About Dr. Bonnan

Dr. Matthew Bonnan, Ph.D.

Dr. Matthew Bonnan, Ph.D.

Since the tender age of 5, I have been fascinated by dinosaurs.  It was never so much the treasure-hunter aspect of paleontology that attracted me to this science, but rather the thrill of reconstructing long-dead animals and breathing life into old bones.  In other words, I am a zoologist and anatomist at heart who happens to be fascinated by dinosaurs.  I see dinosaurs as living animals, and I want to reconstruct how these animals moved and behaved when their bones were still pulsing with blood.

To get a bit technical, my research combines traditional descriptive and anatomical study with computer-aided morphometric analysis and modeling of vertebrate skeletons. The focus of my research is limb functional morphology in dinosaurs, as well as the broader locomotor and evolutionary implications of size. I am particularly interested in the evolution and locomotor adaptations of the giant, terrestrial sauropod dinosaurs. These long-necked herbivores attained sizes no other dinosaurian or mammalian group has ever approached on land; part of sauropod success as giants may be tied to limb morphology and specializations.

On a bit of a philosophical note, as I tell my children and students, nothing worth doing in life is easy.  That is certainly true for the field of paleontology.  I have been fortunate in having parents who supported my dreams even though they were not scientists or academics, and that helped tremendously.  I was also fortunate to marry another academic who understands the quirkiness and obsession of this type of career.  In fact, paleontology and academics in general tend to be less of an occupation than a vocation.  You pursue this type of career because you love it.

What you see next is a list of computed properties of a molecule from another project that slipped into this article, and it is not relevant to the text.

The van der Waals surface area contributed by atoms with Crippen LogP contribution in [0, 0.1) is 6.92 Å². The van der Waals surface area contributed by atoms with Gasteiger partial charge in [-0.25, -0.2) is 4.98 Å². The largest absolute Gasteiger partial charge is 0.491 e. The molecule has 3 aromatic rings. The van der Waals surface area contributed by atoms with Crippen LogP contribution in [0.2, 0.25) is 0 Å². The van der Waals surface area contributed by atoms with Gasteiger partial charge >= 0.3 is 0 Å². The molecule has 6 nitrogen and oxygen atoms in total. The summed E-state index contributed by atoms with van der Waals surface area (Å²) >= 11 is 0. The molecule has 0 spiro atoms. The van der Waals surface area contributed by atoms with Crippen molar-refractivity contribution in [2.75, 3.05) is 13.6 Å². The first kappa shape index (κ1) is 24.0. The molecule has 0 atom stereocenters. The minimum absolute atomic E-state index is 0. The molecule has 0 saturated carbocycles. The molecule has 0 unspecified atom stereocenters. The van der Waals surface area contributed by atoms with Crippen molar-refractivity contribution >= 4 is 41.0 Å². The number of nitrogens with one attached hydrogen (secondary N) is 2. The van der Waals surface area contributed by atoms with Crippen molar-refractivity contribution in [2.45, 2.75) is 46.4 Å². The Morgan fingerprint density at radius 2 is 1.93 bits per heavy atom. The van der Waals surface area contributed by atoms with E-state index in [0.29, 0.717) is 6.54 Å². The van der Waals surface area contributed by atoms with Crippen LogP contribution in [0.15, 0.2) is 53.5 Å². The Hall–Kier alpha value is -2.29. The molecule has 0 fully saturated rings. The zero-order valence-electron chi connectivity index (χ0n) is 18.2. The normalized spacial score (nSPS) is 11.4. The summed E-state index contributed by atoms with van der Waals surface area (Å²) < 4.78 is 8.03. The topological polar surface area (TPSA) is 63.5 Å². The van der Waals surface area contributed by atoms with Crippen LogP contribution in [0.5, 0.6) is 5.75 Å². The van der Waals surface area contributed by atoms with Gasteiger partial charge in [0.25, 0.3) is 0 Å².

There is a saying that working at making your dreams reality takes the work out of the courage, and I certainly follow that philosophy.  As with many of us who go into basic scientific research, there were many personal and professional challenges to overcome, and I’m sure the future holds more of the same.  However, I wouldn’t have it any other way: I feel lucky and grateful to be someone who has their dream job.  My role in the discovery of two new dinosaurs has been one of the greatest, recent rewards of this career, and my inner 5-year-old very much approves.

And now, the vital statistics:

Education

  • Associates of Science (Earth Science), College of DuPage, Glen Ellyn, IL, 1993
  • Bachelors of Science (Geological Sciences [Major], Biological Sciences [Minor]), University of Illinois at Chicago, Chicago, IL, 1995
  • Ph.D. (Biological Sciences), Northern Illinois University, DeKalb, IL, 2001

Professional Positions

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6 thoughts on “About Dr. Bonnan

  1. Hello Matt,
    I was looking for you at your old site and to my surprise found out you are moving east. A lot has changed since the last time I emailed you. I hope this will give you an opportunity to come up to New York for a visit. Let me know what your new email address will be. I know you were working on a book. How is that coming along? Hope to hear from you soon.